The 2011 NBA Finals can be thought of as a re-run from a show we saw in 2006. In 2006, the Miami Heat faced the Dallas Mavericks for the NBA Championship. This match-up was interesting because it was the first time since 1978 that the NBA title was a contest between two cities that had never seen their team win an NBA title. And that meant we were guaranteed to have a city win a championship for the first time.
Why is this interesting? Currently 29 cities are hosting an NBA team. Of these 29 cities, 15 have never hosted an NBA champion. So it is nice when a city has a chance to join this exclusive fraternity.
In 2006, the Mavericks won the first two games of the Finals. At that point it seemed clear that Dallas was about to host an NBA Champion. But when the Heat took the last four, it was Miami that got to host the parade (and Dallas got to be very disappointed).
When we look back on this contest from 2006, it appears that Miami’s victory was an upset. Dallas won 60 games in 2005-06 with a 6.64 efficiency differential (offensive efficiency minus defensive efficiency). The Heat only won 52 games. And the Heat’s differential of 4.10 suggests Dallas – who had home court advantage – should have been a clear favorite.
When we look at each team’s playoff rosters, though, the Mavericks’ advantage diminishes. The following two tables report how many games Dallas and Miami would be expected to win across an 82 game season, given per-minute performance in 2005-06 and the minutes and position played in the 2006 playoffs.
As one can see, given the rosters employed in 2006, these teams were essentially equal. The Heat’s roster was led by Dwyane Wade, but Miami also had five additional above average players (average WP48 – Wins Produced per 48 minutes – is 0.100). And that roster would be expected to win about 60 games.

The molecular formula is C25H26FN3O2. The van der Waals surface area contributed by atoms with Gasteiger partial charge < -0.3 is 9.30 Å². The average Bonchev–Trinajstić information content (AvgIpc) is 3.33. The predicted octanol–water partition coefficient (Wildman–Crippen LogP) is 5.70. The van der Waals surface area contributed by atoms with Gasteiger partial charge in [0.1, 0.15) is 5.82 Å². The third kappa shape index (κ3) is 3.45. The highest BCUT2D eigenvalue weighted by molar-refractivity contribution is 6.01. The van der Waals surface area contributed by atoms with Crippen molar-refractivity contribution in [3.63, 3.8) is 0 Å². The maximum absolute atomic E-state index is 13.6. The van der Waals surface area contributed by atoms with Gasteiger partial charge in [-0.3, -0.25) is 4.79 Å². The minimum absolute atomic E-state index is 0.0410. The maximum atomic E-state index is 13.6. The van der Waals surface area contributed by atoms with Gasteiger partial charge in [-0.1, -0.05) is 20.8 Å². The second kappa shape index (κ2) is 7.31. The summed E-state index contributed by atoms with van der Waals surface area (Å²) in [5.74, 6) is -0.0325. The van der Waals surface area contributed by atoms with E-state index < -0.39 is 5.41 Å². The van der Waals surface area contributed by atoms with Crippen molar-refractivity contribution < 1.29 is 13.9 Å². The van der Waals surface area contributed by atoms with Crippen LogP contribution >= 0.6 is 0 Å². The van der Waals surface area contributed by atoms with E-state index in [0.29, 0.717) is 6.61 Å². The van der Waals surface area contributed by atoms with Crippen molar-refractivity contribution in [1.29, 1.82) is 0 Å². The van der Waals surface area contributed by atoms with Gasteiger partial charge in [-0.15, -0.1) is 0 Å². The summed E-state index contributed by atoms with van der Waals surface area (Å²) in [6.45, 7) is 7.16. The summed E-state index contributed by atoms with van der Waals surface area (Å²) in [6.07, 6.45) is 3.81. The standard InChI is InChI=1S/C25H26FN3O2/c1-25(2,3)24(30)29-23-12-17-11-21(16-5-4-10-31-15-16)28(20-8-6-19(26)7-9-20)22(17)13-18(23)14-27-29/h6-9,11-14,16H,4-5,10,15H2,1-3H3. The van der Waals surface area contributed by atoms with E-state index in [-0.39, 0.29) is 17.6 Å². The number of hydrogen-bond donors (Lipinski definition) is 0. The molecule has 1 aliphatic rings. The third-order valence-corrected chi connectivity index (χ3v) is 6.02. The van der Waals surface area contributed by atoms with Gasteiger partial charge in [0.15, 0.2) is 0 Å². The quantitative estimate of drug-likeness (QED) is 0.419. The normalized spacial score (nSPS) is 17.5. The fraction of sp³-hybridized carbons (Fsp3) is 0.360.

The Mavericks were also expected to win about 60 games, with a roster led by Dirk Nowitzki and seven above average performers.
Nowitzki was 27 years old in 2005-06. When we look at the Mavericks today – reported in the table below – we see that Nowtizki is now 32 years of age. And not surprising – and contrary to what we hear about Nowitzki today – his productivity has declined.
But as the above table indicates, Nowitzki’s teammates – relative to what we saw in 2005-06 – have improved. Five years ago Nowitzki only had only teammate in the Mavericks’ rotation who was producing beyond the 0.200 mark. Today he has three teammates – Tyson Chandler, Jason Kidd, and Shawn Marion – who were beyond the 0.200 mark.
Unfortunately, Nowitzki is not the only player in the Finals with better teammates.
Dwyane Wade’s teammates – relative to what we saw in 2006 – are also much better. LeBron James, Chris Bosh, and Mike Miller are clearly the key additions. And those additions suggest that the story line we saw five years ago is about to repeat. Yes, it appears that Wade and the Heat will once again deny Nowitzki a title. Which means Miami gets to host another championship parade, and the fraternity of cities that have hosted such events will not get any bigger.
That being said, upsets do happen. So it is possible the Mavericks will prevail. But the performance of these players in 2010-11 indicates that Wade, James, and Bosh will win the title they expected to win last summer.
Let me close by noting that the quirks of the NBA schedule has left us without basketball until Tuesday night. While you wait, you might be interested (or you might not) in what was said in this forum the last time the Mavericks and Heat met in the Finals. Back in 2006, The Wages of Wins Journal had only existed for a couple of months. And The Wages of Wins had just been published. As one can see, the posts from 2006 are rather familiar (apparently, scoring is overvalued in the NBA). In other words, the final participants are not the only story-line that has repeated since 2006.